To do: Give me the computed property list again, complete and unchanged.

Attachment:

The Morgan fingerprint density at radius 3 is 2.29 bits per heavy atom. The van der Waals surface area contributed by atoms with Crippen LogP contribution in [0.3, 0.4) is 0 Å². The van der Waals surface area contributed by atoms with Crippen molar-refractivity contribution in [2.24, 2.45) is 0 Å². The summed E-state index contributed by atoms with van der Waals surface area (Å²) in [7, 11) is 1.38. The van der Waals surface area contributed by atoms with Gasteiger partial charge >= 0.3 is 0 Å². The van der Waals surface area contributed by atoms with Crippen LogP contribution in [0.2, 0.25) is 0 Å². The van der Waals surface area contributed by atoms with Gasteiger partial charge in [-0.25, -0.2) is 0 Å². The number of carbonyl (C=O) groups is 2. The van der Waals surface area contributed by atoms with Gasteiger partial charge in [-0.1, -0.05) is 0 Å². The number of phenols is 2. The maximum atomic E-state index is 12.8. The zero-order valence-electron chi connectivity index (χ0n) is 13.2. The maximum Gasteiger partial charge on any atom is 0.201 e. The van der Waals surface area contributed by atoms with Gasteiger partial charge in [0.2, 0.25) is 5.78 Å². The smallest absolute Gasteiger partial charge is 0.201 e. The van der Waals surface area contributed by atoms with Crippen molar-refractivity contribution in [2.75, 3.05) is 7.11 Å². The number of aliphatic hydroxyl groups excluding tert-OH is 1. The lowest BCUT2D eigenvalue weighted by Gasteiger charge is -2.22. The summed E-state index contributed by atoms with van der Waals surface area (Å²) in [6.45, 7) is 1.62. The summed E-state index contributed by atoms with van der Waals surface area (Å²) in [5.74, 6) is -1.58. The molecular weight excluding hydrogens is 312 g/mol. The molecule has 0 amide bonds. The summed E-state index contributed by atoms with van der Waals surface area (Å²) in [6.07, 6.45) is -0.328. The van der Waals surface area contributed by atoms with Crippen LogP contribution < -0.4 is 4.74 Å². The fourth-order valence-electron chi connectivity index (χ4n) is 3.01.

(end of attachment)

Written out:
The Morgan fingerprint density at radius 3 is 2.29 bits per heavy atom. The van der Waals surface area contributed by atoms with Crippen LogP contribution in [0.3, 0.4) is 0 Å². The van der Waals surface area contributed by atoms with Crippen molar-refractivity contribution in [2.24, 2.45) is 0 Å². The summed E-state index contributed by atoms with van der Waals surface area (Å²) in [7, 11) is 1.38. The van der Waals surface area contributed by atoms with Gasteiger partial charge >= 0.3 is 0 Å². The van der Waals surface area contributed by atoms with Crippen LogP contribution in [0.2, 0.25) is 0 Å². The van der Waals surface area contributed by atoms with Gasteiger partial charge in [-0.25, -0.2) is 0 Å². The number of carbonyl (C=O) groups is 2. The van der Waals surface area contributed by atoms with Gasteiger partial charge in [-0.1, -0.05) is 0 Å². The number of phenols is 2. The maximum atomic E-state index is 12.8. The zero-order valence-electron chi connectivity index (χ0n) is 13.2. The maximum Gasteiger partial charge on any atom is 0.201 e. The van der Waals surface area contributed by atoms with Gasteiger partial charge in [0.2, 0.25) is 5.78 Å². The smallest absolute Gasteiger partial charge is 0.201 e. The van der Waals surface area contributed by atoms with Crippen molar-refractivity contribution in [2.75, 3.05) is 7.11 Å². The number of aliphatic hydroxyl groups excluding tert-OH is 1. The lowest BCUT2D eigenvalue weighted by Gasteiger charge is -2.22. The summed E-state index contributed by atoms with van der Waals surface area (Å²) in [6.45, 7) is 1.62. The summed E-state index contributed by atoms with van der Waals surface area (Å²) in [5.74, 6) is -1.58. The molecular weight excluding hydrogens is 312 g/mol. The molecule has 0 amide bonds. The summed E-state index contributed by atoms with van der Waals surface area (Å²) in [6.07, 6.45) is -0.328. The van der Waals surface area contributed by atoms with Crippen LogP contribution < -0.4 is 4.74 Å². The fourth-order valence-electron chi connectivity index (χ4n) is 3.01.